How Is Fish Important for Your Cat
How Is Fish Important for Your Cat
Feeding fish to your cat can be interesting in certain nutritional aspects. On the other hand, when it comes to having cats and fish live together under the same roof, you have to ensure that their safety is preserved. Let’s look at the relationship between cats and fish in this article!
Cat and fish: fish in the cat’s diet
If you want to diversify your cat’s diet, introducing fish can be a solution. However, some important points must be considered to ensure a balanced diet.
The advantages of fish in the cat’s diet
In the wild, some cats catch and eat fish. Let’s see the main advantages for our little domestic felines: taste, protein, fat, taurine, and omega 3 and 6.
First of all, fish is a food very appreciated by the cat because of its taste, so it can be interesting to give it to cats who have difficulties eating their ration.
Fish flesh is a good source of animal proteins, and it can balance a diet (based on kibbles, for example) which would contain too many cereals.
A distinction is made between white-fleshed fish, which are less fatty, and colored-fleshed fish; however, they all contain oil, which is interesting from a nutritional standpoint. Note: Giving white fish to overweight cats and fatty fish to underweight cats is recommended.
Most animals’ bodies produce an amino acid called taurine, crucial for organ function (such as the heart, eyes, and immune system).
Good to know: The cat’s body produces minimal taurine, so it supplements itself naturally, thanks to the animals it hunts. The intake of taurine through fish in the domestic cat can be a solution.
Omega 3 and 6
As with humans, omega 3 and 6 are essential for cats, and fish contain them in varying amounts.
Note: Cats are strictly carnivores, meaning their food should only consist of meat. Domestication has significantly changed this parameter to the point of causing a change in the digestive system of domestic cats compared to that of wild cats.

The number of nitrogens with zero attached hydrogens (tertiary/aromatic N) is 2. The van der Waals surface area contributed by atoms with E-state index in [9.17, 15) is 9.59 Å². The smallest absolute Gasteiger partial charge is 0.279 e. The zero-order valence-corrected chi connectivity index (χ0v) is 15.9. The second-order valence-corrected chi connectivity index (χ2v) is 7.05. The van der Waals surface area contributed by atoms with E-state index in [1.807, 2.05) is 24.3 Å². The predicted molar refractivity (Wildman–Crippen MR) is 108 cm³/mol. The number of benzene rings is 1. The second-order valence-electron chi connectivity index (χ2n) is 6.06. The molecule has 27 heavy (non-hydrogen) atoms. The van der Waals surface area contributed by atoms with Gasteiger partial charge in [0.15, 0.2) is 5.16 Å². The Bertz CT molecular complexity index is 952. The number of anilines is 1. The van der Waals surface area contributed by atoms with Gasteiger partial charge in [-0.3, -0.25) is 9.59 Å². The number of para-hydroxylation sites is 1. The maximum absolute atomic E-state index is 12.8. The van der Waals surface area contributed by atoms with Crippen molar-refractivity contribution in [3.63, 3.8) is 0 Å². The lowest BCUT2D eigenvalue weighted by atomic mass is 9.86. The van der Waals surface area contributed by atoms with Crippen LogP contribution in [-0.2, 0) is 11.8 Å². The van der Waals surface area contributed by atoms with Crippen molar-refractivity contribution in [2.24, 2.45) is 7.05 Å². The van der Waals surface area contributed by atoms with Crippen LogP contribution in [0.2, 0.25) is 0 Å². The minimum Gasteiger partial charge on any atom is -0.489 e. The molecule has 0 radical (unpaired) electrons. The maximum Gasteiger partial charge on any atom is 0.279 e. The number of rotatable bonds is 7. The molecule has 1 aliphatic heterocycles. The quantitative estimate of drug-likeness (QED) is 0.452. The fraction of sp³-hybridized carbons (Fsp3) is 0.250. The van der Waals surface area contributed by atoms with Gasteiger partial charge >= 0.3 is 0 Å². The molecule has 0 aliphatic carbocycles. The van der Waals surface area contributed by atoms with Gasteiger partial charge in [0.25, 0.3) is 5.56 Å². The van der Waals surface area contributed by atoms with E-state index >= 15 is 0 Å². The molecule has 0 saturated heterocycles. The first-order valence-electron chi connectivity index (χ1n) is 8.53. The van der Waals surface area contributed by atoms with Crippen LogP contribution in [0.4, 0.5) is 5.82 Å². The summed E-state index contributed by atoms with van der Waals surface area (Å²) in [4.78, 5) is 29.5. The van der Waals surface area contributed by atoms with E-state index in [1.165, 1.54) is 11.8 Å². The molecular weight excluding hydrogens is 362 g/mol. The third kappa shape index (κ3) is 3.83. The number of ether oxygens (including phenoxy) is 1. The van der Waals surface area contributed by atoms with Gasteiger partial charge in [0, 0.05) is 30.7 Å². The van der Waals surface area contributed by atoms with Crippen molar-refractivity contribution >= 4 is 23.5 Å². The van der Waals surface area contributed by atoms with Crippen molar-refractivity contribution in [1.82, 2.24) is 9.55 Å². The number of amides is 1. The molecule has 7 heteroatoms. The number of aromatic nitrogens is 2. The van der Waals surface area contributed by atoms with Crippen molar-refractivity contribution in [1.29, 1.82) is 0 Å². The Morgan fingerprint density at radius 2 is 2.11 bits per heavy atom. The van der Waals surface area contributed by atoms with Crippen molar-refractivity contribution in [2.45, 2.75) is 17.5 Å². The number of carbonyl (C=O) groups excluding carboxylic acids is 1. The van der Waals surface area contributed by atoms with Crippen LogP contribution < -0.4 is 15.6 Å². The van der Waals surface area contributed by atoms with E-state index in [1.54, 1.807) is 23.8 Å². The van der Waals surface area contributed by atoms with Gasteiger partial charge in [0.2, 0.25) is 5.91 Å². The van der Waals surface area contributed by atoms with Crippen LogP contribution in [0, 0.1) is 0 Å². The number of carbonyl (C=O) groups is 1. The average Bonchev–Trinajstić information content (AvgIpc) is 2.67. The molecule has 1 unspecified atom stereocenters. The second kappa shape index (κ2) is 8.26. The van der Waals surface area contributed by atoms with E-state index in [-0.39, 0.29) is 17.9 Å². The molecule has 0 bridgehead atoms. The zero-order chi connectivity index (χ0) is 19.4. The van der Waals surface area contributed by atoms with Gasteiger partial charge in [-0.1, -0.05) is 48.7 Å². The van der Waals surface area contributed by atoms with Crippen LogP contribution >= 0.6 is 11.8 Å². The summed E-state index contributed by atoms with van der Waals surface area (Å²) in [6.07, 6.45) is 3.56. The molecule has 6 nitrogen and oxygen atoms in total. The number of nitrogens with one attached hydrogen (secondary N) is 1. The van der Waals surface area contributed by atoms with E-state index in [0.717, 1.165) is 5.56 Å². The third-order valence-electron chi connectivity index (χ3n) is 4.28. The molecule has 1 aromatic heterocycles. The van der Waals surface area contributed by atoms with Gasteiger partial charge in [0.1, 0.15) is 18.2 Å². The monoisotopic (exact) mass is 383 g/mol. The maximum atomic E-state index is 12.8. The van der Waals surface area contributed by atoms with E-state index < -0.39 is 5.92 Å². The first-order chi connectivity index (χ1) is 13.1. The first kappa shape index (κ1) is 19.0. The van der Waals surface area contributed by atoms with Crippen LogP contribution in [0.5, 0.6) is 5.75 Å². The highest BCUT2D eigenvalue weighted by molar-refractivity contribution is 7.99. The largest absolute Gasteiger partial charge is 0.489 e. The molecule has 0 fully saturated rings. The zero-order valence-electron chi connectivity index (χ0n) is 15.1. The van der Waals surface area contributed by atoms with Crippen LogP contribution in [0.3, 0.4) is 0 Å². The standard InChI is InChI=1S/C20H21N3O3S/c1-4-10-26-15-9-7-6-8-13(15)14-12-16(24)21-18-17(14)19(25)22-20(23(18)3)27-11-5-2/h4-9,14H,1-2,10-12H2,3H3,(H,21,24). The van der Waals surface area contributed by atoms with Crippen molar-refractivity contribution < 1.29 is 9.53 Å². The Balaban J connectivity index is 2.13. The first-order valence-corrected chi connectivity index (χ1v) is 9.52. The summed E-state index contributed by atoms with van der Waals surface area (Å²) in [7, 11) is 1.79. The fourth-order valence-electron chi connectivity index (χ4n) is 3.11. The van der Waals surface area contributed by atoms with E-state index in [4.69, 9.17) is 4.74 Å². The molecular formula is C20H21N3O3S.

The disadvantages of fish in the cat’s diet
There are advantages to introducing fish into the cat’s diet but also disadvantages that are important to consider: salt, toxicity, and thiaminase.
The typical example of fish that should not be given to the cat (or only in exceptional cases) is canned tuna. Cats love them, but the salt content is too high and can lead to kidney or heart failure.
Raw fish flesh such as salmon, for example, can be toxic for cats, so it is strongly advised to cook them… or not to give them!
The fish body contains an enzyme, thiaminase, which destroys vitamin B1 (called thiamine). A deficiency in vitamin B1 in cats leads to serious disorders such as loss of appetite, general weakening, hair and skin problems, and nervous disorders.
Good to know: introducing fish into your cat’s diet should not be taken lightly. It’s safe to feed fish once a week (e.g., small fillets of white fish), but don’t make it a daily meal. Talk to your veterinarian about a healthy diet for your cat.
Cohabitation between cats and fish
Let’s move on to the cohabitation between fish and cats. It is possible to welcome these two animals under your roof, but you must think about the safety of each one and the different risks: predation, intoxication, fall, and electrification.
The risk of predation
What could be more tempting for a cat than an aquarium, with its colorful fish always in motion, its plants moving with the current, and its little bubbles? On the one hand, the predation risk is high. On the other hand, the cat can spend hours stalking the fish without trying to catch them directly! No need to specify the intense stress permanently inflicted on the fish…
The risk of intoxication
Some cats get into the habit of drinking the water directly from the aquarium, which on the one hand, causes stress to the fish, and on the other hand, the products used for the maintenance of the aquarium can be harmful to the cat in the long term.
The risk of falling
Some very stubborn cats spend their time circling the aquarium, climbing on it, pawing at the walls, at the risk of dropping it if it is not very heavy, or falling into the water among the fish.
The risk of electrical shock
Water and electricity do not mix well; most aquariums have pumps, filters, and lighting. It’s easy to imagine the risk of a cat dipping its paws in the water or catching the fish near the aquarium’s power supply…
Good to know: to avoid all these points, you can take an aquarium with a lid, place it in a place inaccessible to the cat, and offer different drinking points, games, and occupations so that the cat’s attention is not permanently focused on the fish, or forbid the cat the room where the aquarium is located. And, of course, some cats are more attracted to fish than others, so you’ll need to observe the behavior of your little friend to adapt the safety rules to each case.